A WCBS Special Report Series, By Marla Diamond

NEW YORK (WCBS 880) — Once considered a scourge of the inner cities, opioid abuse has now moved into middle and upper class neighborhoods.

It affects the young and old, the blue and white collar worker alike. It often begins with a doctor over-prescribing pain medications. Pill users can never imagine sticking a needle in their arm, but many end up doing just that. When a loved one becomes an addict, it hurts the whole family.

In her suburban Westchester home, Carol Christiansen displays a photo album of her son from ages 2 to 28 years old. It was put together by her daughter after Erik, an NYPD detective, died of a heroin overdose. He was a star wrestler in high school and was on the fast-track at the NYPD, becoming a detective with fewer than five years on the job.

Erik worked undercover, helping to get narcotics off New York City streets. In an ironic twist, he became hooked.

“It all started with a pill for back pain,” Carol tells reporter Marla Diamond.

Learn More: Killer Tide: The Opioid Epidemic

Erik struggled for a year to kick the habit.

“All he kept saying was, ‘I want to be the man I used to be,'” Carol says.

It was June 14, 2012. On the day of his funeral, Carol read an article in the local paper, written by Susan Salomone, of Carmel, who lost her son Justin to a fatal overdose two weeks before.

The grieving parents formed a bond and a place for addicts and their families to go for help, called Drug Crisis In Our Backyard. One of the organization’s goals is to reduce the stigma of addiction, to bring it out of the shadows.

They help get addicts into treatment and give their families a space to share without judgement.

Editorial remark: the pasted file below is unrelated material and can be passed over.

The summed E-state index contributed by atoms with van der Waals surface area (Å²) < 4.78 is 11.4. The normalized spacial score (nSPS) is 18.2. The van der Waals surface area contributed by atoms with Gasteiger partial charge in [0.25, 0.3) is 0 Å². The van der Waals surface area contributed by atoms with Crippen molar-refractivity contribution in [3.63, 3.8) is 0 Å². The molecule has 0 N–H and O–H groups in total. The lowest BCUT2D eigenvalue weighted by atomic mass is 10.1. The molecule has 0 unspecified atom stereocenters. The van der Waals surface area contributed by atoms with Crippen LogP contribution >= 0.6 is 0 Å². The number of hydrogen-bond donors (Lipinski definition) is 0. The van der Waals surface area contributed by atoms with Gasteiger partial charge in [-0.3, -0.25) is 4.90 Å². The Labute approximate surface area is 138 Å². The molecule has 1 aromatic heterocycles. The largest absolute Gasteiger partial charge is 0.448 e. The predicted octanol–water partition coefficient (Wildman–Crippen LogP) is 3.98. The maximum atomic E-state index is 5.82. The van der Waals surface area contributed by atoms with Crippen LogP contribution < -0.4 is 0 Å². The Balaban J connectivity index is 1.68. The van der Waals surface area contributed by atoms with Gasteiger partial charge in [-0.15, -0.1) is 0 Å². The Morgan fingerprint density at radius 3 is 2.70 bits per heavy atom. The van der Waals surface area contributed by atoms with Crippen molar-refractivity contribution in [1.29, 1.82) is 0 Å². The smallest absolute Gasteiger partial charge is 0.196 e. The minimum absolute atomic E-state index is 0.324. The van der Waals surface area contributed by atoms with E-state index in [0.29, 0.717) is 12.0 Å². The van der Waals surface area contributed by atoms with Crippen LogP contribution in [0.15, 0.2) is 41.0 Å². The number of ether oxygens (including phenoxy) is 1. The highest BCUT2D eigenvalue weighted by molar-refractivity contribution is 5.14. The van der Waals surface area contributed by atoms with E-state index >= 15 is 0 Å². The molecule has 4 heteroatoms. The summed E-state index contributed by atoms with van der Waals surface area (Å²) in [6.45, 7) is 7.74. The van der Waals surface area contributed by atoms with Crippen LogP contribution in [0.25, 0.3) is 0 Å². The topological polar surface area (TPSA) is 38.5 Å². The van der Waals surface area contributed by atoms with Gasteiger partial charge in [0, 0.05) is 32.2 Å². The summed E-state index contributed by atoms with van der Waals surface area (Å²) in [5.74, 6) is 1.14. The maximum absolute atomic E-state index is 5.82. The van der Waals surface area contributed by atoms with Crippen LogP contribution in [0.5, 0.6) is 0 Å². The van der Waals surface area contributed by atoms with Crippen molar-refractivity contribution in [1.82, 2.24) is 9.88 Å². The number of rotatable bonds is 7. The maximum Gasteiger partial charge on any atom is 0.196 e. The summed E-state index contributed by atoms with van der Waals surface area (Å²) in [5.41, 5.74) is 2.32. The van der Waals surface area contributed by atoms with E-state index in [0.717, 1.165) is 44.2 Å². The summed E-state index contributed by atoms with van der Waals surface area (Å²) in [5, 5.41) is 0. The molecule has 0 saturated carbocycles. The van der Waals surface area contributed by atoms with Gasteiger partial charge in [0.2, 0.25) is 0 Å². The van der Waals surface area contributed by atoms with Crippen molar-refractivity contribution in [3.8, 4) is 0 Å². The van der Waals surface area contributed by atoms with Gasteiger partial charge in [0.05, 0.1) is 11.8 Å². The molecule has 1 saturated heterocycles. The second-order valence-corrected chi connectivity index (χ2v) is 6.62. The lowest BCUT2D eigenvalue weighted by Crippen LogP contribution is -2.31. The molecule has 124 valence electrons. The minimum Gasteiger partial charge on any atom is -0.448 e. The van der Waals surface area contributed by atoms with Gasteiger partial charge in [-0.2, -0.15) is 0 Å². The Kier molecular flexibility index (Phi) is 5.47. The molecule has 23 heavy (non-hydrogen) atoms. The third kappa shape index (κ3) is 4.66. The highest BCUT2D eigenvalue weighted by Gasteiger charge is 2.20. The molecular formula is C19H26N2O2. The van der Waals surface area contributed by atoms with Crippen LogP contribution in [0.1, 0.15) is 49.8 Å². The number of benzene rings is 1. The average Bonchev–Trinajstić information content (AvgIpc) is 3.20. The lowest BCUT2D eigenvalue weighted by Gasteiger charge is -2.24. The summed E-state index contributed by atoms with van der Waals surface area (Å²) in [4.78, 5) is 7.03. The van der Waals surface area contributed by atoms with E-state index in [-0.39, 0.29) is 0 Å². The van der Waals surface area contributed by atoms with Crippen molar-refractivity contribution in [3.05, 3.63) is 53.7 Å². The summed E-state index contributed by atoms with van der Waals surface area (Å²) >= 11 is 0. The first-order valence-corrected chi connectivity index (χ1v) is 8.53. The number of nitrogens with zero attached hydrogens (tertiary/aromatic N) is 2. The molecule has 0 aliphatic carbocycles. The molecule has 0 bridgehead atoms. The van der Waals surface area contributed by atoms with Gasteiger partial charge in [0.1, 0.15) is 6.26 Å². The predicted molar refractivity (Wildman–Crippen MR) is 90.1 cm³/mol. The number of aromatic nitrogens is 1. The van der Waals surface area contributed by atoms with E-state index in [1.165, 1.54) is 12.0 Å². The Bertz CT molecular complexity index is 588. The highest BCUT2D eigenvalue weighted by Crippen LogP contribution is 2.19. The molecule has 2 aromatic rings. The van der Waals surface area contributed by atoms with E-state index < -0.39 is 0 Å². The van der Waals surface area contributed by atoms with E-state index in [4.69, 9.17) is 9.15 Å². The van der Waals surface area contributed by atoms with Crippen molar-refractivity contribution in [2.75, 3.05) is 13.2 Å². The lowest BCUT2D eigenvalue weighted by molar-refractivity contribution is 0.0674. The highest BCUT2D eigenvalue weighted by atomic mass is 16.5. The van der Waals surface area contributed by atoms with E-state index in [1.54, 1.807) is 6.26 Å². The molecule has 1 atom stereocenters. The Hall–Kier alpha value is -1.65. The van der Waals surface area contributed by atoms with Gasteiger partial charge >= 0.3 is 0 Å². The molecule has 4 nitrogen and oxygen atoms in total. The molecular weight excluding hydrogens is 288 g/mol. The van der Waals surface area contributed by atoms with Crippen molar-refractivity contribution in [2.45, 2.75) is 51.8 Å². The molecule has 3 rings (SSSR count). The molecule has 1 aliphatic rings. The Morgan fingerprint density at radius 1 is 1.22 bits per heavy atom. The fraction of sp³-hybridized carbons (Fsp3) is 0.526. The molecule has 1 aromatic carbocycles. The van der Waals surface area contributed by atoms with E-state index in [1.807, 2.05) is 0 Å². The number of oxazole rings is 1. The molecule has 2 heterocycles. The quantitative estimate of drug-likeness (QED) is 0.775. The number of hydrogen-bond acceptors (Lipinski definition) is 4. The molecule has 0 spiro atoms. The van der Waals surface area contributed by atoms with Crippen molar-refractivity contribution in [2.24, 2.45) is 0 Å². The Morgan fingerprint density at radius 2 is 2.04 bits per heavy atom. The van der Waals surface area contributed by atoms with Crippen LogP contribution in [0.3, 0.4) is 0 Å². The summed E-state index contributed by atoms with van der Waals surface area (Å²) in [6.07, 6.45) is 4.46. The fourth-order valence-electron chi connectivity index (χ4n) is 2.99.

“You want to talk about your kid and you can’t. Every time I say Justin’s name it makes me happy,” Susan tells Marla.

It took some time for Elizabeth Campanella to walk through the doors of the center. Her daughter, Christy Rose, who struggled with mental illness and an addiction to Xanax and heroin, made her family’s life, she says, a living hell.

“Her death devastated us. It continues to. You just get used to feeling sad,” she says.

Addiction often runs in families.

If you are using drugs or alcohol, or suspect a loved one may be, it’s important to take action right away. The following links from the Partnership for Drug-Free Kids can provide helpful information: http://www.drugfree.org/get-help & http://www.drugfree.org/resources/is-your-teen-using-signs-and-symptoms-of-substance-abuse/.

Next week: From the White House to the state house, elected officials are trying to break the stigma surrounding opioid abuse and aggressively pursue ways to improve and expand treatment, even for offenders.

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